Back Comments (1) Share:
Facebook Button


In a war-torn London, childhood sweethearts Vera Phillips (Keira Knightley) and Dylan Thomas (Matthew Rhys) rekindle their acquaintance. When Dylan’s wife Caitlin (Sienna Miller) arrives on the scene, rivalry between the women turns into friendship and the three of them enjoy happy times together. Vera then meets William (Cillian Murphy), who asks her to marry him shortly before he’s sent off to war. The money sent home from William funds the lives of the three free spirits back home as Vera and Dylan’s feelings for each other intensify.

Edge Of Love, The
Written by Keira Knightley’s mother, The Edge of Love bears a partial resemblance to last year’s Atonement. Knightley’s character is waiting back home for the safe return of her husband, but instead of the two of them being a couple who were meant to be together, here their attempts at happiness are thwarted both by her and Thomas’s feelings for each other. Where the story is concerned, the main difference I found was that where Atonement contained some great sympathetic performances, I failed to connect with this movie due to the fact that I found the three central characters so unlikeable.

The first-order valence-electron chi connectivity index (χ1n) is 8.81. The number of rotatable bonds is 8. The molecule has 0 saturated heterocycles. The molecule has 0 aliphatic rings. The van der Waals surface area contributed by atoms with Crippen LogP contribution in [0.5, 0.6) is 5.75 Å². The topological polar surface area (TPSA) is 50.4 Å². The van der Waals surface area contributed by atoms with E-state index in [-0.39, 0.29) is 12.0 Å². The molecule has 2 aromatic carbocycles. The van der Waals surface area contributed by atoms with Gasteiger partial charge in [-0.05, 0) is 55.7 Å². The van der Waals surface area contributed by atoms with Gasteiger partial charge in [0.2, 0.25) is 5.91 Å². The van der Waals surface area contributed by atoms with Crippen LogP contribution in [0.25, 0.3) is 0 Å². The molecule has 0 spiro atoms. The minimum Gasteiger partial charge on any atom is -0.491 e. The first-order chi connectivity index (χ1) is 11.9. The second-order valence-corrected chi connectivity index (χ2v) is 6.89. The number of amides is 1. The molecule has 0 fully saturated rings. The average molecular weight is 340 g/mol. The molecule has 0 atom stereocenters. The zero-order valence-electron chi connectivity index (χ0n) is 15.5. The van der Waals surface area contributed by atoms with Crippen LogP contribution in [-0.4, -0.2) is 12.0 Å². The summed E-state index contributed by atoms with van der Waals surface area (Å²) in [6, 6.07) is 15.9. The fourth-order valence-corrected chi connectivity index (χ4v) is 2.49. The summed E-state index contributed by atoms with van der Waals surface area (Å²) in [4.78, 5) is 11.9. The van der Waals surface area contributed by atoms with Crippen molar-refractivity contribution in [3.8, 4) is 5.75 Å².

While the performances of the main actors are believable (including Knightley’s Welsh accent), the characters themselves were so concerned with their own problems above any else’s that I found it difficult to find anyone to identify with. The experience of watching an obnoxious Dylan Thomas hang around with the women in his life was similar to tagging along with the clique of ‘cool’ kids at school and realising that all they do is drink and smoke and they’re not actually that interesting after all. Only Cillian Murphy offers a character that is the equivalent of an ‘everyman’ but he is missing from long periods of the story.

Edge Of Love, The
That’s not to say The Edge of Love is a bad movie. There are plenty of rewarding moments and the main highlight is the visual style of director John Maybury. The movie opens with Keira Knightley singing (according to the commentary she was singing live) in what appears to be a tropical location, but the picture gradually loses its gloss and we realise she’s singing for people in the London Underground who are sheltering from the blitz. This flair is most evident during the sequences set in London and Maybury even goes so far to include a shot from the point of view of a puddle of urine.

Fans of David Lynch may find more reward in this movie than most, with his favourite composer Angelo Badalamenti providing the score and some scenes of Keira Knightley singing have a distinct feel of Blue Velvet about them. However, overall I thought the movie is too long and is more of a triumph of style over substance. The Edge of Love wants to be about the characters’ struggles to accept their love for each other but in the end I didn’t like them enough to care either way.

Edge Of Love, The